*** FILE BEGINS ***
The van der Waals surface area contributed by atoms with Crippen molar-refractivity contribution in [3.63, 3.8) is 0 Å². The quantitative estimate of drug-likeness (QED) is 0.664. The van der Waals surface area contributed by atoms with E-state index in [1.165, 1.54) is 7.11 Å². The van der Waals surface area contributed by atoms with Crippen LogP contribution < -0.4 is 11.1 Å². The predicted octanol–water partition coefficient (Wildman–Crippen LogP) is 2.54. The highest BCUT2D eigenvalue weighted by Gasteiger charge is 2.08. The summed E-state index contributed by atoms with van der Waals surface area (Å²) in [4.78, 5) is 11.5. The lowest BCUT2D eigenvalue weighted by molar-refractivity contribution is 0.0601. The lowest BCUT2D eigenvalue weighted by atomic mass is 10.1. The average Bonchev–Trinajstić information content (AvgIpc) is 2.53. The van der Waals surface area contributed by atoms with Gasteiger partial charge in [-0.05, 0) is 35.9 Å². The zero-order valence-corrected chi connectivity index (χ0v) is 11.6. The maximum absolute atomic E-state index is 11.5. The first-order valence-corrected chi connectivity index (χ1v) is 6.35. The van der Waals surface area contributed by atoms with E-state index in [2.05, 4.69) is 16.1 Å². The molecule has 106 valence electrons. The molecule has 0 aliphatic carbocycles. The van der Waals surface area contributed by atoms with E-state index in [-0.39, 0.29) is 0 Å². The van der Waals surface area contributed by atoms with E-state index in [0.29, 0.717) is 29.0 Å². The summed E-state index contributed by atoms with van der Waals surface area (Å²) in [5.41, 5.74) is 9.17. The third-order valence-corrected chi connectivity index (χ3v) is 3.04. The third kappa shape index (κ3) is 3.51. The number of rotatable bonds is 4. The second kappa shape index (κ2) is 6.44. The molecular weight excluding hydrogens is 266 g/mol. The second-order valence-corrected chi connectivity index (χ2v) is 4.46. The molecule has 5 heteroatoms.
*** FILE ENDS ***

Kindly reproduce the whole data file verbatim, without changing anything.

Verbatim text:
The van der Waals surface area contributed by atoms with Crippen molar-refractivity contribution in [3.63, 3.8) is 0 Å². The quantitative estimate of drug-likeness (QED) is 0.664. The van der Waals surface area contributed by atoms with E-state index in [1.165, 1.54) is 7.11 Å². The van der Waals surface area contributed by atoms with Crippen LogP contribution < -0.4 is 11.1 Å². The predicted octanol–water partition coefficient (Wildman–Crippen LogP) is 2.54. The highest BCUT2D eigenvalue weighted by Gasteiger charge is 2.08. The summed E-state index contributed by atoms with van der Waals surface area (Å²) in [4.78, 5) is 11.5. The lowest BCUT2D eigenvalue weighted by molar-refractivity contribution is 0.0601. The lowest BCUT2D eigenvalue weighted by atomic mass is 10.1. The average Bonchev–Trinajstić information content (AvgIpc) is 2.53. The van der Waals surface area contributed by atoms with Gasteiger partial charge in [-0.05, 0) is 35.9 Å². The zero-order valence-corrected chi connectivity index (χ0v) is 11.6. The maximum absolute atomic E-state index is 11.5. The first-order valence-corrected chi connectivity index (χ1v) is 6.35. The van der Waals surface area contributed by atoms with E-state index in [2.05, 4.69) is 16.1 Å². The molecule has 106 valence electrons. The molecule has 0 aliphatic carbocycles. The van der Waals surface area contributed by atoms with E-state index in [-0.39, 0.29) is 0 Å². The van der Waals surface area contributed by atoms with E-state index in [0.29, 0.717) is 29.0 Å². The summed E-state index contributed by atoms with van der Waals surface area (Å²) in [5.41, 5.74) is 9.17. The third-order valence-corrected chi connectivity index (χ3v) is 3.04. The third kappa shape index (κ3) is 3.51. The number of rotatable bonds is 4. The second kappa shape index (κ2) is 6.44. The molecular weight excluding hydrogens is 266 g/mol. The second-order valence-corrected chi connectivity index (χ2v) is 4.46. The molecule has 5 heteroatoms.